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A logic for metric and topology
 Journal of Symbolic Logic
, 2005
"... Abstract. We propose a logic for reasoning about metric spaces with the induced topologies. It combines the ‘qualitative ’ interior and closure operators with ‘quantitative’ operators ‘somewhere in the sphere of radius r, ’ including or excluding the boundary. We supply the logic with both the inten ..."
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Cited by 14 (11 self)
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Abstract. We propose a logic for reasoning about metric spaces with the induced topologies. It combines the ‘qualitative ’ interior and closure operators with ‘quantitative’ operators ‘somewhere in the sphere of radius r, ’ including or excluding the boundary. We supply the logic with both the intended metric space semantics and a natural relational semantics, and show that the latter (i) provides finite partial representations of (in general) infinite metric models and (ii) reduces the standard ‘εdefinitions ’ of closure and interior to simple constraints on relations. These features of the relational semantics suggest a finite axiomatisation of the logic and provide means to prove its EXPTIMEcompleteness (even if the rational numerical parameters are coded in binary). An extension with metric variables satisfying linear rational (in)equalities is proved to be decidable as well. Our logic can be regarded as a ‘wellbehaved ’ common denominator of logical systems constructed in temporal, spatial, and similaritybased quantitative and qualitative representation and reasoning. Interpreted on the real line (with its Euclidean metric), it is a natural fragment of decidable temporal logics for specification and verification of realtime systems. On the real plane, it is closely related to quantitative and qualitative formalisms for spatial
SemiQualitative Reasoning About Distances: A Preliminary Report
, 2000
"... We introduce a family of languages intended for representing knowledge and reasoning about metric (and more general distance) spaces. While the simplest language can speak only about distances between individual objects and Boolean relations between sets, the more expressive ones are capable of capt ..."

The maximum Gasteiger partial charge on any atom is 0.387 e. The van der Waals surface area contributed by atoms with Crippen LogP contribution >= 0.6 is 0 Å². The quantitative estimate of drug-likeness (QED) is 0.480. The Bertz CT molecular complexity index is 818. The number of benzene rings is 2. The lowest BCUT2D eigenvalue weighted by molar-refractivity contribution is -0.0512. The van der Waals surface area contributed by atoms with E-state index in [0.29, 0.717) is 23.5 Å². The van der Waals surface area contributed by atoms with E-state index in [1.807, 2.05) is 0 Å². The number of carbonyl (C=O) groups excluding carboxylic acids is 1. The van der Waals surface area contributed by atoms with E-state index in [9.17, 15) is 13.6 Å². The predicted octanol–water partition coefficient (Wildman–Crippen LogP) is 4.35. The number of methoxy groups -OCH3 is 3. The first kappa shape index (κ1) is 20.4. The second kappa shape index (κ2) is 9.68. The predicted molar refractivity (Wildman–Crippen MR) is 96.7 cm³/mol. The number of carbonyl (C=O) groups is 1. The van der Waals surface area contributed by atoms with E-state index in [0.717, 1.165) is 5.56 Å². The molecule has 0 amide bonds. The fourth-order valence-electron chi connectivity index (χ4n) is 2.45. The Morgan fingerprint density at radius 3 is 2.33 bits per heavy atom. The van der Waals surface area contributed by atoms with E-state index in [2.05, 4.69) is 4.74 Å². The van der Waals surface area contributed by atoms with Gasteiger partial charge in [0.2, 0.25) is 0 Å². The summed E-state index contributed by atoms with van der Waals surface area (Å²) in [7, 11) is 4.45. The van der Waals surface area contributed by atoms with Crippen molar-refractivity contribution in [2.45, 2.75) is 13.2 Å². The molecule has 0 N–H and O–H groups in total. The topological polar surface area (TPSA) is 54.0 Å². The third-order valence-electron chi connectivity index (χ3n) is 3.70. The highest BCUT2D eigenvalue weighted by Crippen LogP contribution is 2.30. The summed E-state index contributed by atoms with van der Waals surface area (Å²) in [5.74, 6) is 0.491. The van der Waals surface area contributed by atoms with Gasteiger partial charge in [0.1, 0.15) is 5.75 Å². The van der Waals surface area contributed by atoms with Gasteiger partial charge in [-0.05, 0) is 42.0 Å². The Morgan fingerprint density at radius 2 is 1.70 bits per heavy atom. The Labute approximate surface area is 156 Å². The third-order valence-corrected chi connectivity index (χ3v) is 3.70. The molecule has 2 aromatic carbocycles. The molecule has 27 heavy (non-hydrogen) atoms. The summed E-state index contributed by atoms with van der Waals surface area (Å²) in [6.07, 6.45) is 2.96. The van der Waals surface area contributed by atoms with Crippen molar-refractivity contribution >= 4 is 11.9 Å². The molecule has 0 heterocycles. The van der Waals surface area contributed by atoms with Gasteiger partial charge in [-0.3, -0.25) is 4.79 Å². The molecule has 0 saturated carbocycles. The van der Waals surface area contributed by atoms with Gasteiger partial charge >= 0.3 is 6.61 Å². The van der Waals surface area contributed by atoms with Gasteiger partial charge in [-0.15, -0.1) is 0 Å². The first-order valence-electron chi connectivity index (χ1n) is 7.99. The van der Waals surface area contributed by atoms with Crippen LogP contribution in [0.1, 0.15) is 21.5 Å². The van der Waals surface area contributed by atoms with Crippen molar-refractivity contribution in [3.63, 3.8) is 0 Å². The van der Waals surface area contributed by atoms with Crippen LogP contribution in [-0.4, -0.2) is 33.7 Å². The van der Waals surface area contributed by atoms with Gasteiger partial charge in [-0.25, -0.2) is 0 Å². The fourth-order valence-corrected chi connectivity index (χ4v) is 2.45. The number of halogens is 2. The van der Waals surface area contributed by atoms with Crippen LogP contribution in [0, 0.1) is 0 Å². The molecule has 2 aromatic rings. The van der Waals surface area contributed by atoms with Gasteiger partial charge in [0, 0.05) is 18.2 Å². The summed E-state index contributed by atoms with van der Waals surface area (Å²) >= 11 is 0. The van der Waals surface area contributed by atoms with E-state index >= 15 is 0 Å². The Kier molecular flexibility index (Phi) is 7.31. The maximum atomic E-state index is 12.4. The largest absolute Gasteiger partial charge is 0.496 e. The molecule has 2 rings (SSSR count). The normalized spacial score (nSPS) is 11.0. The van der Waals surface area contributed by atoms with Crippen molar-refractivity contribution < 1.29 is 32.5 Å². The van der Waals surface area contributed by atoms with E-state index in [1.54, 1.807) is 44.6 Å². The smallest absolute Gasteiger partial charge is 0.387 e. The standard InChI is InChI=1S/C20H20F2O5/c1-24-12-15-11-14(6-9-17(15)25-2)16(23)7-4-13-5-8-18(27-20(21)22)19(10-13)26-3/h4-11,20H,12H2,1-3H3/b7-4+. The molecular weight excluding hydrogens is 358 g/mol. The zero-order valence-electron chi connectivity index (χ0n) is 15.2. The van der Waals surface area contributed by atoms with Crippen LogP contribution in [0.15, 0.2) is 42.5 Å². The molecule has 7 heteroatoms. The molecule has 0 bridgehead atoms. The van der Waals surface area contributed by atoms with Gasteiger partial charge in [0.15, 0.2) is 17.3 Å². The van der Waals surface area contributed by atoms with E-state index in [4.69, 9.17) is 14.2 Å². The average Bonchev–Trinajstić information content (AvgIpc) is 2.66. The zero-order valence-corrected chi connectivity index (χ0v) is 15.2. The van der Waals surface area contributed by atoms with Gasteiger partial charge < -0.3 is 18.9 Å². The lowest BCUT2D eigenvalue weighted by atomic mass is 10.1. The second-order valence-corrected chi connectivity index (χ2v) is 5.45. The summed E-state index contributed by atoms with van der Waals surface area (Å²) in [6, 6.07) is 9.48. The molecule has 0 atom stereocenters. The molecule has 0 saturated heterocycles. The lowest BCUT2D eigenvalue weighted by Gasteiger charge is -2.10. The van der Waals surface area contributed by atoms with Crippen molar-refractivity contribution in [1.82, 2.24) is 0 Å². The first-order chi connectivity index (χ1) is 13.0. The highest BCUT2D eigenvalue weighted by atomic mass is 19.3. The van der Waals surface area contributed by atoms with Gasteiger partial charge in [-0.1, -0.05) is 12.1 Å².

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Cited by 11 (8 self)
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We introduce a family of languages intended for representing knowledge and reasoning about metric (and more general distance) spaces. While the simplest language can speak only about distances between individual objects and Boolean relations between sets, the more expressive ones are capable of capturing notions such as `somewhere in (or somewhere out of) the sphere of a certain radius', `everywhere in a certain ring', etc. The computational complexity of the satisfiability problem for formulas in our languages ranges from NPcompleteness to undecidability and depends on the class of distance spaces in which they are interpreted. Besides the class of all metric spaces, we consider, for example, the spaces R \Theta R and N \Theta N with their natural metrics. 1 Introduction The concept of `distance between objects' is one of the most fundamental abstractions both in science and in everyday life. Imagine for instance (only imagine) that you are going to buy a house in London. You then i...
Hilbert’s twentyfourth problem
 American Mathematical Monthly
, 2001
"... 1. INTRODUCTION. For geometers, Hilbert’s influential work on the foundations of geometry is important. For analysts, Hilbert’s theory of integral equations is just as important. But the address “Mathematische Probleme ” [37] that David Hilbert (1862– 1943) delivered at the second International Cong ..."
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Cited by 11 (4 self)
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1. INTRODUCTION. For geometers, Hilbert’s influential work on the foundations of geometry is important. For analysts, Hilbert’s theory of integral equations is just as important. But the address “Mathematische Probleme ” [37] that David Hilbert (1862– 1943) delivered at the second International Congress of Mathematicians (ICM) in Paris has tremendous importance for all mathematicians. Moreover, a substantial part of
The Complexity of ResourceBounded FirstOrder Classical Logic
 11th Symposium on Theoretical Aspects of Computer Science
, 1994
"... . We give a finer analysis of the difficulty of proof search in classical firstorder logic, other than just saying that it is undecidable. To do this, we identify several measures of difficulty of theorems, which we use as resource bounds to prune infinite proof search trees. In classical firstord ..."
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Cited by 8 (1 self)
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. We give a finer analysis of the difficulty of proof search in classical firstorder logic, other than just saying that it is undecidable. To do this, we identify several measures of difficulty of theorems, which we use as resource bounds to prune infinite proof search trees. In classical firstorder logic without interpreted symbols, we prove that for all these measures, the search for a proof of bounded difficulty (i.e, for a simple proof) is \Sigma p 2 complete. We also show that the same problem when the initial formula is a set of Horn clauses is only NPcomplete, and examine the case of firstorder logic modulo an equational theory. These results allow us not only to give estimations of the inherent difficulty of automated theorem proving problems, but to gain some insight into the computational relevance of several automated theorem proving methods. Topics: computational complexity, logics, computational issues in AI (automated theorem proving). 1 Introduction Firstorder ...
Some Undecidable Problems Related to the Herbrand Theorem
, 1997
"... We improve upon a number of recent undecidability results related to the socalled Herbrand Skeleton Problem, the Simultaneous Rigid EUnification Problem and the prenex fragment of intuitionistic logic with equality. Partially supported by grants from NSF, ONR and the Faculty of Science and Techn ..."